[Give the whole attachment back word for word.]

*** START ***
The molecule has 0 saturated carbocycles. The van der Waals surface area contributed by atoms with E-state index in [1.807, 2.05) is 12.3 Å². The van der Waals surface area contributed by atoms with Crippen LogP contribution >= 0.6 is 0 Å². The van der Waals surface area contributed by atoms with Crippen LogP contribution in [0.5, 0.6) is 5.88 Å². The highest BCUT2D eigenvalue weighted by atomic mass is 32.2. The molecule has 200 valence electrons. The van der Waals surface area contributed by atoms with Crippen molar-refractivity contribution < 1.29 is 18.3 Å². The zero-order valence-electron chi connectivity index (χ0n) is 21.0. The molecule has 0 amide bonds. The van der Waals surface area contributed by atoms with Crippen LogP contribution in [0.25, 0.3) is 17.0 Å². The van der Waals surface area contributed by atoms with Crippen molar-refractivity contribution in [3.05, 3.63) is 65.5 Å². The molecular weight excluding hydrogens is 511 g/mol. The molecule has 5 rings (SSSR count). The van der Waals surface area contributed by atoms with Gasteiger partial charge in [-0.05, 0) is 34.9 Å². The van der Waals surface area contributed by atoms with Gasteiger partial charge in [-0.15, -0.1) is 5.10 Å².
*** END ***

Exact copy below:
The molecule has 0 saturated carbocycles. The van der Waals surface area contributed by atoms with E-state index in [1.807, 2.05) is 12.3 Å². The van der Waals surface area contributed by atoms with Crippen LogP contribution >= 0.6 is 0 Å². The van der Waals surface area contributed by atoms with Crippen LogP contribution in [0.5, 0.6) is 5.88 Å². The highest BCUT2D eigenvalue weighted by atomic mass is 32.2. The molecule has 200 valence electrons. The van der Waals surface area contributed by atoms with Crippen molar-refractivity contribution < 1.29 is 18.3 Å². The zero-order valence-electron chi connectivity index (χ0n) is 21.0. The molecule has 0 amide bonds. The van der Waals surface area contributed by atoms with Crippen LogP contribution in [0.25, 0.3) is 17.0 Å². The van der Waals surface area contributed by atoms with Crippen molar-refractivity contribution in [3.05, 3.63) is 65.5 Å². The molecular weight excluding hydrogens is 511 g/mol. The molecule has 5 rings (SSSR count). The van der Waals surface area contributed by atoms with Gasteiger partial charge in [-0.05, 0) is 34.9 Å². The van der Waals surface area contributed by atoms with Gasteiger partial charge in [-0.15, -0.1) is 5.10 Å².